Iowa has 81% of its 2009 corn crop planted as of May 10. That's 10 days ahead of last year's pace and two days ahead of the 5-year average. Over 24% of the state's corn acreage has emerged as of May 10, compared with only 2% a year ago at this time. Normally, 23% has emerged by this date.
Soybean planting is now 21% complete in Iowa--ahead of last year's pace but 5% behind the 5-year average. Only 1% of Iowa's 2009 bean crop has emerged.
These estimates come from the weekly weather and crop conditions report issued May 11 by the Iowa Field Office of USDA's National Ag Statistics Service.
Iowa is off to a good start for 2009 crops
"The way it looks now for 2009, Iowa is headed toward an excellent year for corn growing; at least we've got a good start," notes Roger Elmore, Iowa State University Extension corn agronomist.
"Last week we had 60% planted as of Sunday May 3 and this week we have 81% of Iowa's corn planted as of Sunday May 10. Iowa is in relatively good shape on planting progress for its 2009 corn crop, compared to the last two years," says Elmore. "Iowa is progressing well this spring relative to Illinois and Indiana where corn planting is lagging way behind normal, due to wet fields this spring."
The western Corn Belt now has corn emerging and the crop looks pretty good, in general. "There are a few reports of soil crusting and poor corn emergence, and some leafing out underground," says Elmore. "But those are relatively minor, localized problems--they aren't widespread. Of course, if these conditions are in your field, such problems aren't minor to you. But overall this year's corn crop in Iowa and the western Corn Belt is doing pretty good so far."
Some farmers in certain areas of Iowa are reporting that up to 60% of their corn is emerged already--while the emergence estimates run down to about 15% in other parts of the state. "All in all, we are off to a good start this spring in Iowa and the western Corn Belt," adds Elmore.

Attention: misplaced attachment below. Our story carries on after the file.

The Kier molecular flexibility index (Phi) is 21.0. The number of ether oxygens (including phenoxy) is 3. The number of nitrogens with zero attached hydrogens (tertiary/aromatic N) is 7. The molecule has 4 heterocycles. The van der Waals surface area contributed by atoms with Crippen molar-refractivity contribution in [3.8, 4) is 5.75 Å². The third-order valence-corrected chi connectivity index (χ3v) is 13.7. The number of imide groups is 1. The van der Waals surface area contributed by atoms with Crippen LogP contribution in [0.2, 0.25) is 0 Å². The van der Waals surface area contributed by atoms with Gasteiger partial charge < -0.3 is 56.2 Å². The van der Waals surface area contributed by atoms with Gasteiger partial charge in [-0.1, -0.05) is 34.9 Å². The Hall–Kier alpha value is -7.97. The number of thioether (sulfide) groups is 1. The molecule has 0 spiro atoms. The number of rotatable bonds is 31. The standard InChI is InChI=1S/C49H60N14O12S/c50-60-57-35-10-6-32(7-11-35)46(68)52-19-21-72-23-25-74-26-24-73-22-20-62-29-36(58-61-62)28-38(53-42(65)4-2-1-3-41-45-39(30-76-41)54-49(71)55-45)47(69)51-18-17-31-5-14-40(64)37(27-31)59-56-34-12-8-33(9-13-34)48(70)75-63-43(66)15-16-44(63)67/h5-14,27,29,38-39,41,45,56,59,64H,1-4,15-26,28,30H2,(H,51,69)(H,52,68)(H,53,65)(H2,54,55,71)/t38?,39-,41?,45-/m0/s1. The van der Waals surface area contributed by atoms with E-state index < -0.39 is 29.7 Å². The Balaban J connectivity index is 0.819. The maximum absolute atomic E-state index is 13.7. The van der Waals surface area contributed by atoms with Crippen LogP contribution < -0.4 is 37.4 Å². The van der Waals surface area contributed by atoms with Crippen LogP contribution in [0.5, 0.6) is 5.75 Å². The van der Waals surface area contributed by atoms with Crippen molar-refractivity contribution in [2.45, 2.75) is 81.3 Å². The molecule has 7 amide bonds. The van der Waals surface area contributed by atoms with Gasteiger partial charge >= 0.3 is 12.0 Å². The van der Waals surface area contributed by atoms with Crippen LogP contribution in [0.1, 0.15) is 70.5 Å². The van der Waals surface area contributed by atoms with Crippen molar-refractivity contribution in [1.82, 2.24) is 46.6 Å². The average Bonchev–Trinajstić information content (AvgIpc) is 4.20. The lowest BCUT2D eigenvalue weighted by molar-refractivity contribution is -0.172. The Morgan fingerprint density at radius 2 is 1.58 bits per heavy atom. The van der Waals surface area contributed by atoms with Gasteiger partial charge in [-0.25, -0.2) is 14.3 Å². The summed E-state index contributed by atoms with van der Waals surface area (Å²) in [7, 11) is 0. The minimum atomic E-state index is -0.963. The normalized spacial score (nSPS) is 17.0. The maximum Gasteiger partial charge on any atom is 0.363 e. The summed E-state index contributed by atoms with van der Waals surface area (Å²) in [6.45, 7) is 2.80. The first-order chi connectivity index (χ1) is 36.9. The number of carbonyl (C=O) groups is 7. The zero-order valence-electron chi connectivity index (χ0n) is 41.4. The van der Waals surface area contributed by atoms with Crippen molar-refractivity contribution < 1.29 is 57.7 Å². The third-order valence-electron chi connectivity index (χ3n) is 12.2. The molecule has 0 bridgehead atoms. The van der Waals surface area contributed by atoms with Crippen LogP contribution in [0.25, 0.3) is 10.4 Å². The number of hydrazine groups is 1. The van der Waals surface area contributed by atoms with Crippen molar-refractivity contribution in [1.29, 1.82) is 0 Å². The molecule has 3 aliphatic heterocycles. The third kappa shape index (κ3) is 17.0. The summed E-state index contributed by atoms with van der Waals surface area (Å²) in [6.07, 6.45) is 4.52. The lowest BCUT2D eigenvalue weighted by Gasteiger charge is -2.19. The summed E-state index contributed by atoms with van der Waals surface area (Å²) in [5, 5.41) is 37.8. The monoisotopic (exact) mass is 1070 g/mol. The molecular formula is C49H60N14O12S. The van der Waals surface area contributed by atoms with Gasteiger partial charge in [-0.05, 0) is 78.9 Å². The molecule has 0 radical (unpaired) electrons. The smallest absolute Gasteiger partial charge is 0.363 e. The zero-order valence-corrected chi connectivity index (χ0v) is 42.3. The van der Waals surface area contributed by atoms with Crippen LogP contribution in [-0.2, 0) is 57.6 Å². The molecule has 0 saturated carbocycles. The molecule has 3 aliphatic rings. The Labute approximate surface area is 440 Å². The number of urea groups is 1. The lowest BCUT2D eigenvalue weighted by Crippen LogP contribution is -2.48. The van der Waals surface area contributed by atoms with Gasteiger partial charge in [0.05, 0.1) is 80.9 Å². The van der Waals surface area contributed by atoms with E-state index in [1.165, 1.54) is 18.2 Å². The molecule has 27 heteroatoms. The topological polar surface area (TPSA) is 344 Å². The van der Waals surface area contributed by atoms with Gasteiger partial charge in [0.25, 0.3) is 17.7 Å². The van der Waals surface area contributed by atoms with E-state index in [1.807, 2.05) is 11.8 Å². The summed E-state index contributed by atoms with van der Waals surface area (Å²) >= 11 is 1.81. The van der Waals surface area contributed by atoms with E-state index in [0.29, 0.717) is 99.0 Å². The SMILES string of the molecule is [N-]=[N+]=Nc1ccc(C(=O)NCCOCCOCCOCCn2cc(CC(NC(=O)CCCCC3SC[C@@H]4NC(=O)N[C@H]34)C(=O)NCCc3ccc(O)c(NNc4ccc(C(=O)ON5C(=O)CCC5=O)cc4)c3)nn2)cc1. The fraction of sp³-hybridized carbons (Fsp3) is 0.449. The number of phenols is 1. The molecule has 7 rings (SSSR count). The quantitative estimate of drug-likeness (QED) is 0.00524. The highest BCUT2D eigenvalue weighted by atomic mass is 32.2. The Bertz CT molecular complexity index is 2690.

Yield penalty for delayed corn planting?
There are farmers in Illinois, Indiana and some in the southern tier of counties in Iowa who still don't have their 2009 corn planted as of May 10. "On average we say a farmer who doesn't have corn planted yet is losing some yield potential every day that planting is delayed after about May 10 to May 15 in Iowa," says Elmore. "But it depends on the weather the rest of the growing season too."
He adds, "Remember, last year we didn't get half of our corn planted in Iowa until May 15. And at harvest we still ended up tied for 3rd place in terms of record corn yield in the history of Iowa corn production. Iowa had a state average of 171 bushels per acre last year. So planting date isn't nearly as important in the long run if you're looking at year-to-year yields as is the rest of the growing season that comes after the corn is planted."
Iowa has good corn yield potential for 2009
Last year by mid-May, farmers in the Eastern Corn Belt were way ahead of Iowa. It was wet in Iowa and as a result Iowa was lagging way behind in corn planting pace a year ago at this time. But this year it's just the opposite situation.
After having the weather stress years we've had the past several years and still getting good corn yields that have been increasing--if Iowa has a really good growing season this year--how well could the state's corn yield do?
"That's a great question," says Elmore. "In 2004 Iowa had 181 bu. per acre as a state average for corn. That's the highest ever for Iowa's statewide average. Iowa's average yield last year was 171 bushels, or 10 bushels below the record high. So we could easily go up to the 180 bushel range if we have a wonderful growing season like we did in 2004. It was quite favorable in 2004 as Iowa had relatively cool summer, timely rains, early planting. Everything came off without a hitch and Iowa produced 181 bu. per acre."
Soybean planting makes progress this week
Palle Pedersen, ISU Extension soybean agronomist recalls last year's flooding and planting delays. "This year is an easier spring," he notes. "I'm not getting a lot of questions coming from the countryside."
The May 11 weekly crop condition survey issued by the government shows 21% of Iowa's 2009 soybean acreage is now planted. "By Friday of this week, that will likely be 75% to 80% complete," says Pedersen. "The weather forecast this week looks good. Some Iowa farmers have most of their soybeans planted already. So we are in good shape here compared to farmers in Illinois, Indiana and Ohio."
Why aim to finish planting beans by May 15?
In an ideal spring, weather permitting, Pedersen recommends Iowa farmers try to finish soybean planting by May 15. That will be tough to attain this spring, but "we're doing better this spring than the last three years. The optimum time to plant beans is to start April 25 for the southern two-thirds of Iowa and begin on May 1 for the northern third of Iowa. Then we should try to be done by May 15."
If you are planting beans after May 15, you start losing bean yield potential every day. Of course, the decision to plant also relates to seedbed conditions. "You don't want to plant beans when soils are too wet or you will create soil compaction and other problems the beans will have to live with," he adds.